Religion was far more important in almost every area of medieval life than it is in most modern societies. The vast majority of people in Europe followed the Christian religion under the authority of the Roman Catholic Church. The church in that era had great wealth, political power and influence over community life, art, architecture and education.

The Age of Faith

The Middle Ages are sometimes referred to as the Age of Faith because religion was so pervasive in European society. Medieval villages were organized around local churches, and larger towns would devote generations of labor and resources to build large cathedrals. Medieval people counted on the church to provide social services, spiritual guidance and protection from hardships such as famines or plagues. Most people were fully convinced of the validity of the church's teachings and believed that only the faithful would avoid hell and gain eternal salvation in heaven.

Sacred and Secular

With such influence over the beliefs of the people, the church also wielded tremendous political power. The papacy was so powerful during the Middle Ages that when the Holy Roman Emperor Henry IV angered Pope Gregory VII, Gregory forced the emperor to kneel in the snow for three days to beg forgiveness. When popes called for crusades to drive the Muslims out of Jerusalem, huge armies went to war at their command. The church's influence was so extensive that people from all walks of life would go on long and sometimes dangerous pilgrimages to holy places to atone for behavior the church considered sinful.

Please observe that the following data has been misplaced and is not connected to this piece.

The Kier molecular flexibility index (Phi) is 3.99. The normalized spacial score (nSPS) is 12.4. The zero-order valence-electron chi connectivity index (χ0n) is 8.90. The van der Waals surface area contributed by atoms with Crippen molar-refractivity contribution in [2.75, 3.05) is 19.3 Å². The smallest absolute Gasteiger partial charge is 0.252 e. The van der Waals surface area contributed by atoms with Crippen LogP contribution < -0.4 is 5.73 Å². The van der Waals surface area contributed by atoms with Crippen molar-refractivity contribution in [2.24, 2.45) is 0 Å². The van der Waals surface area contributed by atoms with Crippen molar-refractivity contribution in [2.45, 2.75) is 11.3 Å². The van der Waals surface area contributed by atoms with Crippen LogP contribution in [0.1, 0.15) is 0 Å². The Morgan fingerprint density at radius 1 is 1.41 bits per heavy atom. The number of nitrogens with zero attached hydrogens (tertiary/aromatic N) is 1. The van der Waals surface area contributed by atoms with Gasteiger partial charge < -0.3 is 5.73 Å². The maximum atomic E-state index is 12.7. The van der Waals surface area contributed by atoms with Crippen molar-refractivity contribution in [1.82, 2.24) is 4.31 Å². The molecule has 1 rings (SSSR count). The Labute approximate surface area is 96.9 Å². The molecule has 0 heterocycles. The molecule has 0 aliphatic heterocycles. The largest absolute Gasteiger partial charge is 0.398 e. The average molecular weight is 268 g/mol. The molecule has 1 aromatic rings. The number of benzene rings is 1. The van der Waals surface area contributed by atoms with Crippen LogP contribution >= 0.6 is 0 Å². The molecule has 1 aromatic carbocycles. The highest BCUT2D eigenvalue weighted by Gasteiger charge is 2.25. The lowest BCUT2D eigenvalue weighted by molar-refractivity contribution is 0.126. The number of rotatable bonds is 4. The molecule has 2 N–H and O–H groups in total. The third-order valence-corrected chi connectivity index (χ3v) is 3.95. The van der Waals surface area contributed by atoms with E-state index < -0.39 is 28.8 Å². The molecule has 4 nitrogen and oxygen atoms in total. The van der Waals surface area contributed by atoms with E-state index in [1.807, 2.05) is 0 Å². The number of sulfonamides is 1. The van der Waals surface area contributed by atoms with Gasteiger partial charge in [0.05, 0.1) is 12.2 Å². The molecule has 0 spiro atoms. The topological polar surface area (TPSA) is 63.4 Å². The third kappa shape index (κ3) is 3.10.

Art and Religion

Secular art of any kind was much less common in the Middle Ages than religious art. Art was often used as a teaching tool rather than for its own sake. Because so few people could read, paintings and carvings were an easy way to present religious stories and symbolism. Community life was structured around a calendar of saint's days and other religious festivals such as Christmas and Easter. Entertainments such as music, drama and dancing usually took place during religious festivals. A typical medieval festival included bonfires, musicians, displays of juggling and other feats, trained animals, special food and plays with actors wearing fantastic masks and costumes. Even though a lot of these activities were not directly related to religion, they were still scheduled on holy days and often held in front of a church, the center of the community.

Education and Opportunity

The medieval university system was created and controlled by the church, so most European intellectuals during the Middle Ages were monks or other ecclesiastical figures. Monks could not only read but often spent much of their time copying ancient manuscripts and religious texts by hand. For a person from a peasant background, entering the church as a monk or priest was an opportunity to learn, study and move up through the hierarchy that would not otherwise have been available.